Does this count?

I've complained that sandboxing was not ready to be mandated for all Mac App Store apps before, and pointed out that Apple seemed to know this as they had not sandboxed any of their own apps. Well, the recent updates to iPhoto and Aperture are actually sandboxed. At first glance, this seems like evidence that sandboxing has passed a huge milestone. Now sandboxing is capable of handling very complete applications such as these. Sadly, that's not exactly the case.

Michael Tsai dug into the entitlements Aperture is using, and found some alarming things. I'll group these into 3 categories.

Excessive access

The most obvious of these is this one:


Yes, that says that it can read and write all files on the system. This is obviously a large access, but I actually have very little problem with them requesting this. I don't mind it because any 3rd party developer could do the same. Of course, they'd have to make their case to the app reviewer as to why they need this access, but it's a publicly available entitlement that anyone could use. They should work to remove this access, but as a temporary stop-gap until system functionality is fixed it's fine by me.

Private entitlements

There are three entitlements listed that are not public. These are:

It doesn't surprise me that Apple is using private entitlements for their own stuff. I'm not sure what the first two do, but they seem to be specifically created to handle their own apps controlling their internal databases. The third is very different, which I'll discuss next.

Breaking encapsulation

The sbpl exception, which Daniel Jalkut wrote about, allows them to drop down to the underlying sandbox policy language and allow whatever they like. This is equivalent to inline assembly, and is a way of Apple admitting that the entitlements mechanism is not complete enough to handle this app. In this particular instance, they grant themselves three abilities beyond what is available via normal entitlements:

(allow file-search)
(allow ipc-posix-sem)
(allow system-fsctl)

The first of these seems odd, as it seems unnecessary given the broad filesystem access they've already granted themselves via temporary entitlements. The second shows one of the many interprocess communication mechanisms that doesn't work fully with sandboxing entitlements - POSIX semaphores. I'm not sure what the third is for, as fsctl can be a catchall for filesystem controls.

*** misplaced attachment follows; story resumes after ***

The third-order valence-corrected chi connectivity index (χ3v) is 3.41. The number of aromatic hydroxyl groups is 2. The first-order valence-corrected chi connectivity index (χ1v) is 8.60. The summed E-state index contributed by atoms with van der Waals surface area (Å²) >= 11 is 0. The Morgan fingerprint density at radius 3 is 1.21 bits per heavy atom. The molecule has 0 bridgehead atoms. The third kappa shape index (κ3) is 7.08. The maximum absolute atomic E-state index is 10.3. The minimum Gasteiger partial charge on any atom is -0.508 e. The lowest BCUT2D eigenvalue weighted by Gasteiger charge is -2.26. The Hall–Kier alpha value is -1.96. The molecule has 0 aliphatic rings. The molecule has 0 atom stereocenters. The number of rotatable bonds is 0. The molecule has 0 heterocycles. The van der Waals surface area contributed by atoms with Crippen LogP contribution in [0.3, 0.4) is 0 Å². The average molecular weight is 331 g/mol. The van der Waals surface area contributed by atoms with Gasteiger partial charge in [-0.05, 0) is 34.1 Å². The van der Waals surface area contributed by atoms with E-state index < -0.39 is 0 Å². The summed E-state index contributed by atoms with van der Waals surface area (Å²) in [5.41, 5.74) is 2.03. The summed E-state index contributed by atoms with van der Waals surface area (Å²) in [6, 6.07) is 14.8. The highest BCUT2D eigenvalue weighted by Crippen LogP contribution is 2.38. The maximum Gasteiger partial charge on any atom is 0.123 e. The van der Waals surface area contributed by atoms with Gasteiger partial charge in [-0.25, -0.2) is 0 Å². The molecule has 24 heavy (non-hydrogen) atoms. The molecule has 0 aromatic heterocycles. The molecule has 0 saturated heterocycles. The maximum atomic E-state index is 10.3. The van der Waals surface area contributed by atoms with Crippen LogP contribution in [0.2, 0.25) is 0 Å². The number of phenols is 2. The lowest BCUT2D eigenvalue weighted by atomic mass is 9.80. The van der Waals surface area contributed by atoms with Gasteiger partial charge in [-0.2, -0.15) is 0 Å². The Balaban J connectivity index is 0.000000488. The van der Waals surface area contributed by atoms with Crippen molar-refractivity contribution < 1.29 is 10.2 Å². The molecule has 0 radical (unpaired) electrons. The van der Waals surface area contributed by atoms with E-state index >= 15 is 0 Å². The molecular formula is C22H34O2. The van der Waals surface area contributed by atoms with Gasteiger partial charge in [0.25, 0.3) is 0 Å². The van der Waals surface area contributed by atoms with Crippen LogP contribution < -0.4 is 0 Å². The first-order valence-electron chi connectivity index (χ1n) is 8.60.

Regardless, the point here is that even with incredibly broad entitlements and private entitlements, they still couldn't sandbox Aperture. They had to use this escape hatch to grant additional capabilities outside of entitlements. 3rd party developers can't use this escape hatch.

A bright spot

None of the above is surprising. Many developers have known how much was missing from the available entitlements, so we all knew Apple wouldn't be able to sandbox their apps without cheating. However, there is one surprising and awesome thing in the entitlements. It's this:


The cool part is at the end of the entitlement. It ends with a suffix indicating this entitlement should only be applied before Mac OS X 10.8. It looks like Apple has heard our cries and added a mechanism for continuing to use temporary entitlements in older OS versions while removing them in newer ones. This is very important for evolving beyond excessive temporary entitlements. It means an app can claim an excessive entitlement (such as the one for all files at the top of this post) only on the older OS versions that contain bugs requiring such excessive access.

This is not yet public, but I really hope it becomes public. Pear Note requires some excessive sandboxing entitlements on Lion, but I don't want to claim those excessive entitlements forever. This mechanism looks like the perfect solution.